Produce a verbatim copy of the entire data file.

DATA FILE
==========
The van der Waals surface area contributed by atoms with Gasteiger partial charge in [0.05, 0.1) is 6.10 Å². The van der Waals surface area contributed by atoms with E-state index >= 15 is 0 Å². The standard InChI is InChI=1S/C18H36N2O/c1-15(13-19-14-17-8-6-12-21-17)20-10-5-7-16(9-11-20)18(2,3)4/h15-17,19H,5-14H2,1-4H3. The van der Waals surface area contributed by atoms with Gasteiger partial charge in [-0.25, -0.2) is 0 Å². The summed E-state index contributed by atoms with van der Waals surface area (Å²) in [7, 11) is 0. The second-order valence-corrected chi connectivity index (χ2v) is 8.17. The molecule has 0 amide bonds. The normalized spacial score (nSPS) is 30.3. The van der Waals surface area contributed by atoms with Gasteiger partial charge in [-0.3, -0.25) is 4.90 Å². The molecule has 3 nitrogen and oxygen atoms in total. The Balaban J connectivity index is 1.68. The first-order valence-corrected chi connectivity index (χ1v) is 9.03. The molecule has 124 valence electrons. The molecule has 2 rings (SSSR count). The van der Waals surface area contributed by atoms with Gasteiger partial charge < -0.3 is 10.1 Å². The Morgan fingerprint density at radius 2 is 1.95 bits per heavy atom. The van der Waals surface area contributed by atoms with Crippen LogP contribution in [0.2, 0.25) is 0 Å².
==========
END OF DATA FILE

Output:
The van der Waals surface area contributed by atoms with Gasteiger partial charge in [0.05, 0.1) is 6.10 Å². The van der Waals surface area contributed by atoms with E-state index >= 15 is 0 Å². The standard InChI is InChI=1S/C18H36N2O/c1-15(13-19-14-17-8-6-12-21-17)20-10-5-7-16(9-11-20)18(2,3)4/h15-17,19H,5-14H2,1-4H3. The van der Waals surface area contributed by atoms with Gasteiger partial charge in [-0.25, -0.2) is 0 Å². The summed E-state index contributed by atoms with van der Waals surface area (Å²) in [7, 11) is 0. The second-order valence-corrected chi connectivity index (χ2v) is 8.17. The molecule has 0 amide bonds. The normalized spacial score (nSPS) is 30.3. The van der Waals surface area contributed by atoms with Gasteiger partial charge in [-0.3, -0.25) is 4.90 Å². The molecule has 3 nitrogen and oxygen atoms in total. The Balaban J connectivity index is 1.68. The first-order valence-corrected chi connectivity index (χ1v) is 9.03. The molecule has 124 valence electrons. The molecule has 2 rings (SSSR count). The van der Waals surface area contributed by atoms with Gasteiger partial charge < -0.3 is 10.1 Å². The Morgan fingerprint density at radius 2 is 1.95 bits per heavy atom. The van der Waals surface area contributed by atoms with Crippen LogP contribution in [0.2, 0.25) is 0 Å².